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With the cheery arrival of the holidays each year, we all must face one dreaded, simple, unfortunate truth: the fall sports season has reached its end. But rather than sulking, let’s instead celebrate a team of young, local young athletes who proved their mettle on the field this season. Somerville really did have itself a soccer team this year. And boy, did they go deep.
As a coach, I know that it’s not easy to play any game well. But the Somerville Highlanders Varsity Soccer team made it all the way to the State Division 1 Semi-Finals this year. That’s just one game away from vying for the State Championship and plenty of reason to be proud, as Coach George Scarpelli rightfully is.
The way he tells it, these young men – and the many volunteers and supporters and parents involved with the program – have grown into a family. Getting this far into this year’s postseason, he says, was no accident: it’s because the bond between these players has been growing stronger every year since they first started playing together as youngsters. Many learned footwork and team play together as they came up through the ranks of Somerville Youth Soccer. They added new skills on the junior varsity team together. And Coach Scarpelli got them into Division 1 form as they trained hard on the varsity team. The entire soccer community in town deserves some credit for producing these D1 athletes, and this family, says Coach Scarpelli.
I’m inclined to trust his word.
Here in Somerville, like the rest of the country, we value effort and a strong work ethic. That’s what makes sports interesting in the first place: it’s not enough that our athletes have talent and the desire to showcase it. A great athlete gets our respect and appreciation for his or her ability to inspire others through their dedication. It’s how you get it done, not just that you got it done.
So as I cheered from the sidelines while the Highlanders made it to the semi-finals, it didn’t surprise me that the first thing Coach Scarpelli said to me about the program was about their commitment. It takes hard work to play a game like soccer well. It’s not enough to be the fastest. It’s not enough to have the most stamina. It takes discipline to work together as a team and focus to have your team working as efficiently as possible. It takes motivation to push yourself to that extra level. And it takes all that and more to win games.
All those things are only a fraction of the sum of their parts. Seeing the way these guys use ball control, work together to feel out their opponent on the field, expand into formation on offense and collapse into columns on defense lets you know just how much they give themselves to that team.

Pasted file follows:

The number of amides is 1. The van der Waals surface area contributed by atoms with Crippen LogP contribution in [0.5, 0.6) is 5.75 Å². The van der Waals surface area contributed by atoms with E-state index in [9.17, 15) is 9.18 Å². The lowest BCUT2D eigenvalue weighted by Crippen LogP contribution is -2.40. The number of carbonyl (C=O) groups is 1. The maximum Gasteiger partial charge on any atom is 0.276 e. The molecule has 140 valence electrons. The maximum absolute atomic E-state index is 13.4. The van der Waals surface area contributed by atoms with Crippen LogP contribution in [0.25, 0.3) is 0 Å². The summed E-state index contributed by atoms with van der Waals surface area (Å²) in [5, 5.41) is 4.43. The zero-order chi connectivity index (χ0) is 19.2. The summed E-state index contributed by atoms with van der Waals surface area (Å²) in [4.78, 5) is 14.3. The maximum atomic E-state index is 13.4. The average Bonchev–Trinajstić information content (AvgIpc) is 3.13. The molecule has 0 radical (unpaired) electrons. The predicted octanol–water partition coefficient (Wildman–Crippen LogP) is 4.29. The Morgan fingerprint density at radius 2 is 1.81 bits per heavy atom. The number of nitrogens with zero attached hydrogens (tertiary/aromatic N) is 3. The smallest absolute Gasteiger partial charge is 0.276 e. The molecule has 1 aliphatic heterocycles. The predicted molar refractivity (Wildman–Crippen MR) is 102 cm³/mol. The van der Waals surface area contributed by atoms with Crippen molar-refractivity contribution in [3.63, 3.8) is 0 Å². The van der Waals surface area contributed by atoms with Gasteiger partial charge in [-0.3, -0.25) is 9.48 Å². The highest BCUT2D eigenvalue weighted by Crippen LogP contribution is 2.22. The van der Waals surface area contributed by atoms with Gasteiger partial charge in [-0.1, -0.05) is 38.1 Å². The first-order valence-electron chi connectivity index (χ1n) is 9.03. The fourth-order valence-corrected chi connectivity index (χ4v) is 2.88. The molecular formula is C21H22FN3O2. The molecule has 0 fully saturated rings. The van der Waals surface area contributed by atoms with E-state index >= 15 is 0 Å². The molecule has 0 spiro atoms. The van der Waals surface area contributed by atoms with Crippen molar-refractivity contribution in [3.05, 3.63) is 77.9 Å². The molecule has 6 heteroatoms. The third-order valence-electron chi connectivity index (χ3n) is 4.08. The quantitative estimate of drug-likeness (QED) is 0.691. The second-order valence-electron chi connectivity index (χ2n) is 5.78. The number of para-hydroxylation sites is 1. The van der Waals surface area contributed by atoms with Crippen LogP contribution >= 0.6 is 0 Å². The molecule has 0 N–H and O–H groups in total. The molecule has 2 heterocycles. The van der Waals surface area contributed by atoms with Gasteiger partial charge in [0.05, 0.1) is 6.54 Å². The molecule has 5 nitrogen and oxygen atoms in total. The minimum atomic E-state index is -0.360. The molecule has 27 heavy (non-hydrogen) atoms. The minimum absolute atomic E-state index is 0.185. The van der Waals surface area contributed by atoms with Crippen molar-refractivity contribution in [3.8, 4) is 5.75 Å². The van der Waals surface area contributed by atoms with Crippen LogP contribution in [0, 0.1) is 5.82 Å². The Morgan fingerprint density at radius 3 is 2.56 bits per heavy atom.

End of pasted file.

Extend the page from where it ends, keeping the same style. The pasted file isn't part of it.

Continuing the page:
It takes an entire team to develop two State All-Scholastics. While I congratulate Felix DeBona and League MVP Thayrone Miranda, who each scored 26 goals this season (that’s 18 season games and 5 playoff games for those of you wondering), these two exemplary players are just two highlights from an amazing team.
George says that this is a special bunch, and I believe him. Any group that can work through a five-year plan, keep kids coming through word of mouth, and expand that program must have developed a very close bond. When the Highlanders won the Divisional Championship in the Greater Boston League to win a tournament berth this year, all of the alumni from the last five years, the year when George started, came down to hold the trophy. That’s no accident, he says.
This group describes itself as a family, and maybe there’s something to that. A family that speaks English, Spanish, Portuguese and Haitian Creole? Sounds like Somerville to me.
But again, and this is key, it takes a person of good character to be a good soccer player. Scarpelli said his mantra is to be “a gentleman first, a student second and a soccer player third, always in that order.” Nine seniors will be leaving this year. Several of them will have scholarships to attend prestigious colleges like Merrimack, Northeastern and Boston University.
But eight of them will be back. From a soccer program that has become an avenue for kids in Somerville to better their lives and better their neighborhoods they will inherit a newly forged reputation as a force to be reckoned with in this state. It will be on their shoulders to teach the new guys the importance of doing community service. I’m told that many team members put in over 100 hours per season, far more than the 40 hours required by Coach Scarpelli. They will also be expected to compile good academic and attendance records so that their futures can be all the more bright. And if they do it all again as well as they did this year, maybe they’ll win a state championship next year.
Either way, these young men have proven two things. One is that hard work and persistence can pay off.
The other is that helping your friends get there is really what is worth it.